Letters to the Editor
Having just attempted to install Debian Linux, I read your product review on Debian 1.1 in the November Linux Journal (#31) with interest. My installation was plagued by problems with an inconsistent file system on my CD from iConnect, apparently as a result of “growing pains” in the process of upgrading Debian to kernel version 2.0. The problems gave me ample opportunity to correspond with the Debian “bugs” server and the folks who develop and manage several of the various packages which make up Debian Linux.
This led me to what I consider (in spite of my failed installation) to be one of the real strengths of Debian Linux—a feature not mentioned by the authors of the LJ article. Debian is obviously supported by many people who believe strongly in its value and genuinely want it to work for everyone. The Debian bug reporting system is well organized and efficient. All my questions and problems were addressed promptly by folks who not only sent me friendly and astute replies, but continued to correspond with me, and in a couple of cases, asked for my input and observations. Debian, like GNU software and Linux itself, is truly a community effort.
This is in stark contrast to my experience with another popular distribution which I'm also using. After having SCSI host adaptor problems with the distribution boot disk (identical to one of the problems I had with Debian), I submitted a problem report to both the distribution author and the primary distributor. After several months, I have yet to hear from either.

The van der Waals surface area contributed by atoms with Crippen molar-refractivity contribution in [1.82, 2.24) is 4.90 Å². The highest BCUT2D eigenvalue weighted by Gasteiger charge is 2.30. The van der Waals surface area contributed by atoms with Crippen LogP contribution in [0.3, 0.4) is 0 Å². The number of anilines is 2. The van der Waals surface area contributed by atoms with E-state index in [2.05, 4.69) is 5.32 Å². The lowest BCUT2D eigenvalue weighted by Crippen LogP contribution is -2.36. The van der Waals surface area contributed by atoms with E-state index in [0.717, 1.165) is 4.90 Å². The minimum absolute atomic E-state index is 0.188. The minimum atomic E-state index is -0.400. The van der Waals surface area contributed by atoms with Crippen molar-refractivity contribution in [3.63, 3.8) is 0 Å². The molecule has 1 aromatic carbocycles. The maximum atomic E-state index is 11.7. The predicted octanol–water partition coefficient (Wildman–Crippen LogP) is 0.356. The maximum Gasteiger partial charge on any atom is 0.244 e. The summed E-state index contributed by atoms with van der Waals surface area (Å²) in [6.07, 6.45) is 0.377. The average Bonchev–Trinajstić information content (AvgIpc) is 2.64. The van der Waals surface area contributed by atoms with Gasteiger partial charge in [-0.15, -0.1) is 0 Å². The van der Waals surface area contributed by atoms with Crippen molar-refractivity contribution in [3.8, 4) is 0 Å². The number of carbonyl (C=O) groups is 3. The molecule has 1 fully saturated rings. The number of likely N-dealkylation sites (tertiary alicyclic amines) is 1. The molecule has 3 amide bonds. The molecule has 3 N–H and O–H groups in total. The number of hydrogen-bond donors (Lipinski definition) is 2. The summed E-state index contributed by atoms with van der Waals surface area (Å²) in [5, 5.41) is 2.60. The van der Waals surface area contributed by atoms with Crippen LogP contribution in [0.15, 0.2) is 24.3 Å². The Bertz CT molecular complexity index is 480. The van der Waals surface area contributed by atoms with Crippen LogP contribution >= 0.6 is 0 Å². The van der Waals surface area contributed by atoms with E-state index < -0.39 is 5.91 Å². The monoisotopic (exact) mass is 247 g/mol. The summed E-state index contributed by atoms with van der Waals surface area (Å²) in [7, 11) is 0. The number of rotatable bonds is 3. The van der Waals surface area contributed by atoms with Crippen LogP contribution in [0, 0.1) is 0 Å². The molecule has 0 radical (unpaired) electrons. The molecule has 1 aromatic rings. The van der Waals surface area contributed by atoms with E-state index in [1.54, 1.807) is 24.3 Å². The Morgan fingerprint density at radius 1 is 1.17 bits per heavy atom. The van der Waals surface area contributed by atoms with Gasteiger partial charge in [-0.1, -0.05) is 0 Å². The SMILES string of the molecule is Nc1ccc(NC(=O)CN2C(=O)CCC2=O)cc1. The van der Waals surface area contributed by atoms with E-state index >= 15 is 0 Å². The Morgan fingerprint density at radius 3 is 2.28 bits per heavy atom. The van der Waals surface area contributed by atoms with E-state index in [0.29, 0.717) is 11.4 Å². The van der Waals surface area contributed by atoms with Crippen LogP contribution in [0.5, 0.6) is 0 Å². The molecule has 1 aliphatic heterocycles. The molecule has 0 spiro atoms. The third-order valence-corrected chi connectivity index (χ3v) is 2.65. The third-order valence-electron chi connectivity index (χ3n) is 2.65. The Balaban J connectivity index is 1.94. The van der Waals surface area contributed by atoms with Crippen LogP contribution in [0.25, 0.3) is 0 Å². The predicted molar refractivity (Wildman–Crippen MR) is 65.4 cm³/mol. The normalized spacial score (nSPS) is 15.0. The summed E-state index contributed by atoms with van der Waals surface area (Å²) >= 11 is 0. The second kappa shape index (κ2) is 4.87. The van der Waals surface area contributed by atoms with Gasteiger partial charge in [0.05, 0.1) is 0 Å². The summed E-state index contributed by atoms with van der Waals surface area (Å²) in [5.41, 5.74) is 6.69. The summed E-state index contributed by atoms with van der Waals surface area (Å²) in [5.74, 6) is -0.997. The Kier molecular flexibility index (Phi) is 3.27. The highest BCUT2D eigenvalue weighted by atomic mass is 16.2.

The Debian folks at iConnect are sending me a replacement CD, and I'll certainly give the distribution another shot.Lindsay Haisley firstname.lastname@example.org, http://www.fmp.com/
Linux would seem, in many ways, well positioned to satisfy the growing thirst for computer technology in the secondary schools. It's cost effective, it excels at networking, and the open orientation of the Linux community offers an antidote to both the Mac vs. PC turf wars and over-dependence on a few corporate providers. Perhaps more importantly, Linux offers the option of lots of cheap, reliable, quiet, easy-to-maintain, dumb terminals attached to a single server, vastly increasing the workstation-to-pupil ratio schools can achieve within their meager budgets. Such terminals may not meet our expectations for colorful graphics, but are quite adequate for teaching and using communications skills (word processing, e-mail, ftp), office use (records management), etc. Is anyone in the Linux community targeting this area? Jack McGregor email@example.com
Hello, Linux Journal! I've just read LJ issue 31 and was positively surprised that most of the articles were about graphics. “Multimedia” is important for the desktop market and the private user, but it was forgotten in former times. I found the article on GGI an important concept for Linux. It cannot be the future of Linux that all device drivers must be programmed by hackers on the Net—the manufacturers must be more involved in this part of developing. The GGI article mentioned an essential way to achieve this: the manufacturer can link his own optimized driver in object form into the system that provides a well-defined interface to communicate with the special type of device. I think this must be possible for any type of device, so the manufacturer has minimal work to provide a driver for Linux. Olaf Milbredt firstname.lastname@example.org